For me, that’s amazing news. I’ve messed up in so many ways. But because of Jesus, the Bible says I can be forgiven. What do you think? Does it sound like good news to you?

If you want to know more about God and the difference the Bible says he can make in your life, you can use the contact form on our site.

Not another change!

Change is a strange beast. It can excite and scare at the same time. It can bring hope and it can bring dread. Some of us love it, others of us hate it.

I’m not a change addict but, looking back on my life, it’s not something I’ve minded. There is an excitement that comes with new things. I enjoy that. Yet, I’m not so keen when everything changes all at the same time.

I think that’s one of the struggles I’ve had over last 2 ½ years. When covid struck our country, lockdown followed. Life was radically altered for all of us, and it happened in just a matter of hours. Then, no sooner had we settled into the new pattern, it was already changing again. It left me craving for just a bit of normality and stability.

And this month, life is changing again. As you read this, our oldest two are getting ready to fly the nest and head off to Uni. I’m excited for them, but I also know their absence will leave an empty space in the home. It’s another change to have to get used to.

Over the last few years, I have been helped by reading a song that’s written down in the Bible. It’s Psalm 46. The words tell me that in the changing seasons of life, no matter what they bring or how hard it gets, God is able to keep me safe.

The most well-known line is this one, ‘Be still, and know that I am God’ (Psalm 46:10). Change can bring with it worry. Worry churns us up on the inside. What does God say? ‘Be calm and know that I’ve got this.’ I love that!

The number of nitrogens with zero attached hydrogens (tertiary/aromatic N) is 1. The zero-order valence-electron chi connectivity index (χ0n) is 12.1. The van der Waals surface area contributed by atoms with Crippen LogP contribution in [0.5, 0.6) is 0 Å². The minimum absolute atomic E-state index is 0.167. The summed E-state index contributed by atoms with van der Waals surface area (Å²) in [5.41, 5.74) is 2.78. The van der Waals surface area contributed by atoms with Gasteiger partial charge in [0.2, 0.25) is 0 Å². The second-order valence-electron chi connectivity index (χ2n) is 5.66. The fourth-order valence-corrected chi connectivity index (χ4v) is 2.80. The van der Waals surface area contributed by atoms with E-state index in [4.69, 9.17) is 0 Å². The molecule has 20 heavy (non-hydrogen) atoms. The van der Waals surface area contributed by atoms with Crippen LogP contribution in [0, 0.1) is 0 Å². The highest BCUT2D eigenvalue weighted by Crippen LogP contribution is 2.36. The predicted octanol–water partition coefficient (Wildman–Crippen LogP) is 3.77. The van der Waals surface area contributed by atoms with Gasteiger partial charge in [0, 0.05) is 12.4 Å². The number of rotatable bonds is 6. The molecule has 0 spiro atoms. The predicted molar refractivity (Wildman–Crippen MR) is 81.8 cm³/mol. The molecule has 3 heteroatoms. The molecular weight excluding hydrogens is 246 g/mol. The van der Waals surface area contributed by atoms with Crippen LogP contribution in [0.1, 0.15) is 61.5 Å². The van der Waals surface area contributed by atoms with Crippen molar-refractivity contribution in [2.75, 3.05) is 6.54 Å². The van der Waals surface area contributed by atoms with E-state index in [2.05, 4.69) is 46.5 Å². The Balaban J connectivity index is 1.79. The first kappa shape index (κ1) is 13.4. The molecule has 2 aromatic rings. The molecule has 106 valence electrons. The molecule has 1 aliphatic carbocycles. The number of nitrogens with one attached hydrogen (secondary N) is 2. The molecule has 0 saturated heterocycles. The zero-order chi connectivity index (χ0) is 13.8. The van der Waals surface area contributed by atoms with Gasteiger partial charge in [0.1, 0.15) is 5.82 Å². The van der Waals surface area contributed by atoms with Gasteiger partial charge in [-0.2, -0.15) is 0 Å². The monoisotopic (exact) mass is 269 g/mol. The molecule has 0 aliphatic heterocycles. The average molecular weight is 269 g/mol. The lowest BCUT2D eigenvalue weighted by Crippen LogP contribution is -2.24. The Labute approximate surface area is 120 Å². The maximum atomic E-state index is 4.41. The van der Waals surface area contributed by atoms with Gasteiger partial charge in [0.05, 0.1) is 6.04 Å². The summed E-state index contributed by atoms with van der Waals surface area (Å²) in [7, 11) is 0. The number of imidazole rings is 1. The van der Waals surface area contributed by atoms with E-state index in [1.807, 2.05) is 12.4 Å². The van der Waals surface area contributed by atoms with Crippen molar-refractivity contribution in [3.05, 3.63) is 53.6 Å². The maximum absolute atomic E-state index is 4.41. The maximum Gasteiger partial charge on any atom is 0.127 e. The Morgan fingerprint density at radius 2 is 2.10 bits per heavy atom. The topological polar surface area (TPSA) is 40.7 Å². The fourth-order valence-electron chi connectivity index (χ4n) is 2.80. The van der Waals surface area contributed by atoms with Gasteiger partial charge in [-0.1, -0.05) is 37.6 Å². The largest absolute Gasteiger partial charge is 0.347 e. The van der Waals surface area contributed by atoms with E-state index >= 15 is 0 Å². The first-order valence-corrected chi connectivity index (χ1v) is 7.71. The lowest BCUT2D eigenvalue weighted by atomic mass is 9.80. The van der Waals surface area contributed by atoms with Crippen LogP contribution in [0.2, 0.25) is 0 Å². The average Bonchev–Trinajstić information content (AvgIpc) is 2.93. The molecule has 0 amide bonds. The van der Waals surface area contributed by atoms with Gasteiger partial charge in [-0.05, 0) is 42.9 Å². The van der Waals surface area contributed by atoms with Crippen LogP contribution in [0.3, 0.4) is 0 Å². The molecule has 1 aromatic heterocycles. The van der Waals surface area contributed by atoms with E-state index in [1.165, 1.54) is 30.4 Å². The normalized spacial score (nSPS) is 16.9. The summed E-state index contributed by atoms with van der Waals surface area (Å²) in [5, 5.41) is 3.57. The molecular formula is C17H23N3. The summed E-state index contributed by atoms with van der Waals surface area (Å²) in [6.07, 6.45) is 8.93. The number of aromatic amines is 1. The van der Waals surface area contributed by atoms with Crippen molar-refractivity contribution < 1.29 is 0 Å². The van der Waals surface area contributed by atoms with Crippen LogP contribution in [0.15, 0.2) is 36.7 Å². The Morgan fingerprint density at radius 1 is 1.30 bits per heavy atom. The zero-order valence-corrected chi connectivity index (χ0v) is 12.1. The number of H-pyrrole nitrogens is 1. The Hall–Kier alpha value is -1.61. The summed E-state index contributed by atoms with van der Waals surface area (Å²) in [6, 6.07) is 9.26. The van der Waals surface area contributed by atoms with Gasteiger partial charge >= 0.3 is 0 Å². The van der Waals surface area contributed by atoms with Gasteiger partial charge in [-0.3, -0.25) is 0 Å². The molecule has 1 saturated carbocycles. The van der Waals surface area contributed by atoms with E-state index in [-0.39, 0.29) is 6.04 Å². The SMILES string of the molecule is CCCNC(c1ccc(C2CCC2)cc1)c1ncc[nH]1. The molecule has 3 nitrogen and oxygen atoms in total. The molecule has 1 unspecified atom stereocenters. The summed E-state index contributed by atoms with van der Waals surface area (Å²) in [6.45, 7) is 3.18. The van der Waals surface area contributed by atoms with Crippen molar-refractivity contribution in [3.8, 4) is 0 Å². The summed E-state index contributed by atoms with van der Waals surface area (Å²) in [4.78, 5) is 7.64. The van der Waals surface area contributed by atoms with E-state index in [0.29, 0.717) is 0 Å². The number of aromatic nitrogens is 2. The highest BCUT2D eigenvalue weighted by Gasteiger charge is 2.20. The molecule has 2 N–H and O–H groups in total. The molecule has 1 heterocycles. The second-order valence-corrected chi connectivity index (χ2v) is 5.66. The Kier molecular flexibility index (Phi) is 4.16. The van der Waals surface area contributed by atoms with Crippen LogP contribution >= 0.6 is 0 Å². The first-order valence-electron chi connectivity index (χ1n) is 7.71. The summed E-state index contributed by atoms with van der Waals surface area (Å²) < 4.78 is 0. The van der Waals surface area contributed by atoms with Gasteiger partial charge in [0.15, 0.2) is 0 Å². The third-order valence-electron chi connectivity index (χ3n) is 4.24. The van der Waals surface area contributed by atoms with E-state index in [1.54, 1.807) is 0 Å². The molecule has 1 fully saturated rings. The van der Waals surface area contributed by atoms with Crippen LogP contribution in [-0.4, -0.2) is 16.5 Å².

As we walk through life, we will all face times that make us apprehensive and fearful. If you’re finding yourself anxious, it’s important that you know you aren’t alone. There are people you can talk to, and I’d encourage you to seek them out. For me, the biggest help has been my faith in God, or should I put it, the God that I have faith in. The Bible says, he’s someone who is always there, and nothing is too big for him to handle.

If you want to know more about God and the difference the Bible says he can make in your life, you can contact me here.

Shedding Pounds!

‘How much?’ was the first thought that emerged in my brain as I looked at the direct debit payment notification. Note to self, ‘redo the family budget, utilities up 110%.’ That was a few months ago and the shocks still keep coming.

As I write this, diesel is currently just under £2 per litre. It may be a sign of my age, but it doesn’t feel that long ago that the oil refineries were being barricaded because the price at the pump had dared to exceed £1 a litre. Suddenly, we’re asking all kinds of questions whenever we think of using the car.

It’s not just fuel though. Wherever we look prices seem to be increasing as we face one of the highest periods of inflation for decades. Rocketing costs mean the pounds we own are shedding value.

I’m reminded of something Jesus said in the Bible. He urged people not to store up treasure on earth, where moth and rust destroy (Matthew 6:19). Nowadays we don’t hear too much about moths eating the clothes and we’re getting better at dealing with rust. Yet, Jesus’ point still fits with our experience. Stuff wears out; the value of money is temperamental; there is no such thing as a 100% guaranteed investment.

Or is there? Jesus gives people an alternative by urging them to store up treasures in heaven, treasures that will last, will not wear out and will never diminish in value. Treasures we receive as we seek and follow God.

One of the things I’m aware of as I write these articles is that you, the readers, will all have different opinions about Jesus and the value of his words. Are they just religious nonsense or are they worth taking note of? Do Jesus’ words here sound too good to be true, or is he on to something? If he is, would it be worth our while to do something about it? What do you think?

Hope you have a good summer, whether you’re going away or staying put. Thank you for reading this far. If you want to know more about Jesus and the difference the Bible says he can make in your life, you can contact me here.